Take your health to the next level with these tips from the five healthiest states–no matter where you live.

Get Smart Like #1 Vermont
According to the report, Vermonters work their bodies and their brains–the state has one of the highest high school graduation rates in the country.

What you can learn: People with more than a high school diploma live up to 7 years longer, says a Harvard Medical School study. But researchers credit the extra years to the idea that the more educated you are, the better access you have to health information. The good news: Even if you don’t have a Ph.D., up-to-date health information is available at your fingertips. Get yourself up to speed by checking out our roundup of The Best Health Apps.

Instill Happiness Like #2 Hawaii
Besides the obvious lure and health boosts of a sunny destination (vitamin D improves your mood) and an outdoorsy culture (surfing, hiking, and biking burn calories), Hawaii also ranked #1 for well-being in the 2012 Gallup Healthways Well-Being Index–a survey of more than 350,000 people. (Here’s why Hawaiians are the The Happiest People in America.)

What you can learn: You can’t steal the Hawaiian sun, but as little as 15 minutes of exercise outdoors on a sunny day–anywhere–can increase feelings of happiness and lower your risk for depression.

Break a Sweat Like #3 New Hampshire
With one of the lowest sedentary lifestyle rates in the U.S., New Hampshire stays healthy because it’s blessed by surroundings that welcome exercise. Mountains, lakes, the Atlantic Ocean, and trails provide year-round fitness escapes.

To read the full article…..Click here

New Health Rankings: Of 17 Nations, U.S. Is Dead Last

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From Your Health Journal…..”Please go visit The Atlantic for a great article about the new health rankings written by Grace Rubenstein. We’ve reported on this web site so many times how many Americans are obese or overweight….and that heart disease, type 2 diabetes, cancer, joint trouble, and other health issues are on the rise. Now, a report has come out stating the hard facts that American citizens rank last in health. The report was prepared by a panel of doctors, epidemiologists, demographers, and other researchers charged by the National Research Council and the Institute of Medicine to better understand Americans’ comparative health. For three decades, Americans, particularly men, have had either the lowest or near the lowest likelihood of surviving to age 50. The most powerful reasons found for that were homicide, car accidents, other kinds of accidents, non-communicable diseases, and perinatal problems like low birth weight and premature birth, which contribute to high infant mortality. Please visit The Atlantic web site (link provided below) to read the complete article.”

From the article…..

We’ve known for years that Americans tend to be overweight and sedentary, and that our health care system, despite being the priciest in the world, produces some less-than-plum results. Health nerds who closely follow the news may even have known that we live shorter lives than people in other rich nations, and that infants in the U.S. die from various causes at far higher rates.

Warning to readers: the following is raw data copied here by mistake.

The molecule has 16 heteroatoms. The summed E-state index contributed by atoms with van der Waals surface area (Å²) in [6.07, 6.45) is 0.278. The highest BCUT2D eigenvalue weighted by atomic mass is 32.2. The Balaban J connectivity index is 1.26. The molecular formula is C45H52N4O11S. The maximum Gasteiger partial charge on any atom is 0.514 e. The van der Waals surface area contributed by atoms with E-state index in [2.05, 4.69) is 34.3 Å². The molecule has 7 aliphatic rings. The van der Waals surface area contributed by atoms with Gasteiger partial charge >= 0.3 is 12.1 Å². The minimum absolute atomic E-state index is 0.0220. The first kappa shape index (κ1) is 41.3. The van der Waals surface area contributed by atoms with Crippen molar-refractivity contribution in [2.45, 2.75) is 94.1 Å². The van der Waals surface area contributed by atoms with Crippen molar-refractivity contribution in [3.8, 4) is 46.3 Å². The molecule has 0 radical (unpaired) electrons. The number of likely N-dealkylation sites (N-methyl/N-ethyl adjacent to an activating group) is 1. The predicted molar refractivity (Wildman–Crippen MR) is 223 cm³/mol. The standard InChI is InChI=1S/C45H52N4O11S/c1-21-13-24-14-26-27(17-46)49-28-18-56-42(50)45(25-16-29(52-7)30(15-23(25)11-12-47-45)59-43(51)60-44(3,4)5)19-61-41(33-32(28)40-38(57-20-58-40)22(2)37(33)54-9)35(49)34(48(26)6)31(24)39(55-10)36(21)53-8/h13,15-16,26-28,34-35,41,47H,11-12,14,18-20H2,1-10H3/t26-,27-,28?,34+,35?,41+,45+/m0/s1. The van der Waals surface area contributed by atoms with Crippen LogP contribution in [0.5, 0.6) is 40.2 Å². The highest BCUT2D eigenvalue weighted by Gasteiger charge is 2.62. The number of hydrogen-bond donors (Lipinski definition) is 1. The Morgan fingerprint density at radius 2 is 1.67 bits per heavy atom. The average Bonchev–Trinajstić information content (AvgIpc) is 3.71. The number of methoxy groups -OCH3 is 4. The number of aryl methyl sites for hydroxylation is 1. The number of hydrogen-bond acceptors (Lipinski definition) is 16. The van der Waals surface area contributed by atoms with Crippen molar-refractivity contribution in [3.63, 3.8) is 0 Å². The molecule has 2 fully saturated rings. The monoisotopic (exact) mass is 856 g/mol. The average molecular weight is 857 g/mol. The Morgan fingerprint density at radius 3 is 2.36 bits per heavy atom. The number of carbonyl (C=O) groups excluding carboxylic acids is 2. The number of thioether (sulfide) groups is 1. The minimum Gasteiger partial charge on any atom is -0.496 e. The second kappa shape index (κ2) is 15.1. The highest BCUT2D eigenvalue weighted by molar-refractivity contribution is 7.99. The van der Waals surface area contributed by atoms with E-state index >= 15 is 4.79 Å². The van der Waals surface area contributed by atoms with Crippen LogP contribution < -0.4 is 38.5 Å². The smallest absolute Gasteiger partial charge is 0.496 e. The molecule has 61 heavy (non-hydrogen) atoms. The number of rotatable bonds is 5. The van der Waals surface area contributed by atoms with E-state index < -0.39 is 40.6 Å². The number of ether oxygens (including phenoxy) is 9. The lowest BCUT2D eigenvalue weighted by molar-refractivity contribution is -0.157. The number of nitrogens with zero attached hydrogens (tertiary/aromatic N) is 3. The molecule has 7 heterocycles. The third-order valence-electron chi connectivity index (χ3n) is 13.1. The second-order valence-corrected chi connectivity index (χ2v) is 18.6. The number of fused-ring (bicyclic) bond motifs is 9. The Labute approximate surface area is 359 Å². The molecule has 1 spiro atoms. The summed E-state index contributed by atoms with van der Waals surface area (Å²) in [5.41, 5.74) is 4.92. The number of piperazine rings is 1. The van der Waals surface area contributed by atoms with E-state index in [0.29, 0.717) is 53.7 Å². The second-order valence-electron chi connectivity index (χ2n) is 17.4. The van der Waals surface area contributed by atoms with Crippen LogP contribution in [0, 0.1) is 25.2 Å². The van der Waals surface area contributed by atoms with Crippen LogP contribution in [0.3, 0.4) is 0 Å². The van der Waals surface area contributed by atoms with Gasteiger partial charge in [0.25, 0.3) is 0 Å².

But a fresh report, out Wednesday, tapped vast stores of data to compare the health of affluent nations and delivered a worrisome new message: Americans’ health is even worse than we thought, ranking below 16 other developed nations.

“The news is that this is across the lifespan, and regardless of income,” said Georges Benjamin, executive director of the American Public Health Association, who was not an author of the study. “A lot of people thought it was underserved populations that were driving the statistics — the poor, the uninsured. They still are a big part of our challenge, but the fact that even if you’re fairly well-to-do you still have these problems shatters that myth.”

The question is: Will it make a difference?

The report was prepared by a panel of doctors, epidemiologists, demographers, and other researchers charged by the National Research Council and the Institute of Medicine to better understand Americans’ comparative health. They examined when and why people die in the U.S. and 16 other countries, including Australia, Japan, Canada, and nations in Western Europe. The data they pulled — from such bodies as the World Health Organization and the Organization for Economic Cooperation and Development — already existed, but no one had yet examined it this comprehensively.

The results surprised even the researchers. To their alarm, they said, they found a “strikingly consistent and pervasive” pattern of poorer health at all stages of life, from infancy to childhood to adolescence to young adulthood to middle and old age. Compared to people in other developed nations, Americans die far more often from injuries and homicides. We suffer more deaths from alcohol and other drugs, and endure some of the worst rates of heart disease, lung disease, obesity, and diabetes.

To read the full article…..Click here